Keyword: 'yellow vests'
French President Emmanuel Macron will make a televised address on Monday evening when he is expected to announce new measures, drawn from the results of more than two months of nationwide debates and consultations of citizens' demands, aimed at defusing the social unrest led by the so-called 'yellow vest' movement.
Rolling anti-government, anti-elite nationwide marches by the so-called 'yellow vest' movement, notably in protesrt iover falling living standards for low- and middle-income earners, continued into a 22nd day of action on Saturday, ahead of a much awaited televised address by President Emmanuel Macron on Monday.
At the end of January 75 delegates from 'Yellow Vest' groups around France met at an 'assembly of assemblies' at Commercy in the north east of the country. From April 5th to 7th some 300 delegates will converge on a community centre in Saint-Nazaire in the west for a second such national assembly. The three-day gathering based on “exemplary fraternity” has required lots of last-minute local preparations and comes at what some describe as a key point in the protest movement's short life. Pierre-Yves Bulteau reports.
Constitutional Council struck down measure that would have let authorities ban certain individuals from protesting, a key element of new law.
The French interior ministry counted some 33,700 protesters throughout the country, including 4,000 in Paris, in Saturday's demonstrations.
France's road safety department attributed a 17% rise in fatal road accidents last month to destruction of speed cameras by the protesters.
While the 19th nationwide day of action on Saturday by France's so-called 'yellow vest' anti-government protest movement passed off largely without violence, a 73-year-old woman taking part in a banned rally in the south-east city of Nice received life-threatening head wounds in a charge by riot police.
A major political controversy has erupted over a government decision to use French troops, normally deployed on streets in anti-terrorism patrols, to defend official buildings and free-up police numbers during anti-government 'yellow vest' protests this weekend, amid tensions heightened by a ban on demonstrations in certain towns and cities.
French Prime Minister Edouard Philippe, reacting to sharp criticism of policing during Saturday's 'yellow vest' anti-government demonstrations in Paris which saw buildings, stores, restaurants and newsstands torched in the capital's centre, announced on Monday that the Paris police chief has been sacked, that future rallies in established trouble spots around the country may be banned, while he also approved wider use by police of the controversial LBD rubber bullet weapons which have left more than two hundred injured, many of them seriously, during the three months of rolling protests.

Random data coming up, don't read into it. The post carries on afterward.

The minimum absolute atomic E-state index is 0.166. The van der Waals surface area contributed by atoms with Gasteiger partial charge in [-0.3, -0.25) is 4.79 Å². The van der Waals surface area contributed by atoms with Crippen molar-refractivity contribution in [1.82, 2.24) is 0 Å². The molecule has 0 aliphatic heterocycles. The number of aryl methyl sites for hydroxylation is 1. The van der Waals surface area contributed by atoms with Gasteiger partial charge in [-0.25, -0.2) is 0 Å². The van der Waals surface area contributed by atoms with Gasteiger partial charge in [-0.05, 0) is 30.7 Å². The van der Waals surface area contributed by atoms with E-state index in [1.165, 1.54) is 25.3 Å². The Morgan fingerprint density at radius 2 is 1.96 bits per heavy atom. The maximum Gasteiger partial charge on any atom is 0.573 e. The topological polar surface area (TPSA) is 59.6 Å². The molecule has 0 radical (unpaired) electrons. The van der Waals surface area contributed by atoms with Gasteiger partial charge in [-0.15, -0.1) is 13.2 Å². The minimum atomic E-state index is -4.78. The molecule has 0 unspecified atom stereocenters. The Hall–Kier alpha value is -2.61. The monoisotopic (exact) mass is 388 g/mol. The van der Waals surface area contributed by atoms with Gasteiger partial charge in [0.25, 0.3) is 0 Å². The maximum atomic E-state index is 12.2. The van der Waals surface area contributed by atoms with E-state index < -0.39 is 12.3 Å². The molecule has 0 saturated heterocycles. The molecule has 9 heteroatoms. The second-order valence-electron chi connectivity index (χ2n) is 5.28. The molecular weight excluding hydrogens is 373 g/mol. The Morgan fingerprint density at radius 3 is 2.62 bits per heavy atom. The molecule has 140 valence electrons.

An 18th weekend of action in so-called 'yellow vest' protests against falling standards of living for low- and middle-income earners left about 60 people, including police officers, injured in Paris where stores, restaurants, banks and vehicles were set ablaze and more than 190 arrests were made.
When President Emmanuel Macron spoke to a group of journalists at the end of January this year he claimed there were “40,000 to 50,000 extreme militants” stirring up the 'yellow vest' protests, and he warned that violence was being orchestrated by political hardliners. Yet at the very same time the president's own intelligence services were producing an analysis which came to precisely the opposite conclusion. According to those security agencies, the ultra-right and ultra-left are “virtually non-existent” in the protest marches. Matthieu Suc reports on the president who appears to be ignoring or contradicting his own secret services.
Dany Kocher from Phalsbourg in eastern France issued the decree, citing UN demand for a probe into claims of police brutality as one reason.
The United Nations has followed the European Parliament in criticising the policing of some demonstrations staged by 'yellow vest' protestors in France. The UN's High Commissioner for Human Rights condemned what she called the “excessive use of force” used by the police on some occasions. The criticism came after interior minister Christophe Castaner's terse response to opposition MP Loïc Prud’homme after the latter was hit with a baton during a yellow vest protest last Saturday March 2nd in Bordeaux. Carine Fouteau reports.
Lower turnout for weekend's marches will be a relief for President Emmanuel Macron who has struggled to find a response to the movement.
France's so-called 'yellow vest' demonstrations against falling living standards among low- and middle-income earners, which since its beginnings in November has become a protest movement against the governement and the political elite, again drew tens of thousands of protestors nationwide on Saturday, which the interior mionisrty estimated to number 46,600, an increase on last weekend.